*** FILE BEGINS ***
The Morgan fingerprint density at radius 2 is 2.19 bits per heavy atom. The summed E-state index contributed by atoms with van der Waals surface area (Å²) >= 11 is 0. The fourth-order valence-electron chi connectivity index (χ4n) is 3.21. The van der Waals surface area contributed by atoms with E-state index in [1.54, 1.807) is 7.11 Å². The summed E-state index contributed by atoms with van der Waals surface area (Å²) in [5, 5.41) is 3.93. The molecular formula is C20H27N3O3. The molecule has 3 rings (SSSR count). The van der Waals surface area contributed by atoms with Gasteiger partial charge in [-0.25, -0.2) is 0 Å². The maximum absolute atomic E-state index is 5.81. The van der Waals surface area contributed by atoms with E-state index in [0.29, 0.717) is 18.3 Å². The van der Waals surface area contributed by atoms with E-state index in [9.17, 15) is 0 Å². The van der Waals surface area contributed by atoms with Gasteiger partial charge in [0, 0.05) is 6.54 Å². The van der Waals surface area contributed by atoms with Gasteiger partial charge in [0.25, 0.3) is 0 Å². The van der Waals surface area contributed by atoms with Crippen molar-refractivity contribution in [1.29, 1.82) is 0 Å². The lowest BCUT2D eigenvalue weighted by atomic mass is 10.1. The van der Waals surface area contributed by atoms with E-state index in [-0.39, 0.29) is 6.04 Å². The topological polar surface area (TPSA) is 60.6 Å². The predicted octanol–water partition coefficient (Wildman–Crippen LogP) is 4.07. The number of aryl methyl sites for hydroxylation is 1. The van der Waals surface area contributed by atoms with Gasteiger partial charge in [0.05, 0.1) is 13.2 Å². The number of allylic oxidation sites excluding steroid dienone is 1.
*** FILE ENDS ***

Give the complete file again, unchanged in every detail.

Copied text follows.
The Morgan fingerprint density at radius 2 is 2.19 bits per heavy atom. The summed E-state index contributed by atoms with van der Waals surface area (Å²) >= 11 is 0. The fourth-order valence-electron chi connectivity index (χ4n) is 3.21. The van der Waals surface area contributed by atoms with E-state index in [1.54, 1.807) is 7.11 Å². The summed E-state index contributed by atoms with van der Waals surface area (Å²) in [5, 5.41) is 3.93. The molecular formula is C20H27N3O3. The molecule has 3 rings (SSSR count). The van der Waals surface area contributed by atoms with Gasteiger partial charge in [-0.25, -0.2) is 0 Å². The maximum absolute atomic E-state index is 5.81. The van der Waals surface area contributed by atoms with E-state index in [0.29, 0.717) is 18.3 Å². The van der Waals surface area contributed by atoms with E-state index in [9.17, 15) is 0 Å². The van der Waals surface area contributed by atoms with Gasteiger partial charge in [0, 0.05) is 6.54 Å². The van der Waals surface area contributed by atoms with Gasteiger partial charge in [0.25, 0.3) is 0 Å². The van der Waals surface area contributed by atoms with Crippen molar-refractivity contribution in [1.29, 1.82) is 0 Å². The lowest BCUT2D eigenvalue weighted by atomic mass is 10.1. The van der Waals surface area contributed by atoms with E-state index in [-0.39, 0.29) is 6.04 Å². The topological polar surface area (TPSA) is 60.6 Å². The predicted octanol–water partition coefficient (Wildman–Crippen LogP) is 4.07. The number of aryl methyl sites for hydroxylation is 1. The van der Waals surface area contributed by atoms with Gasteiger partial charge in [0.05, 0.1) is 13.2 Å². The number of allylic oxidation sites excluding steroid dienone is 1.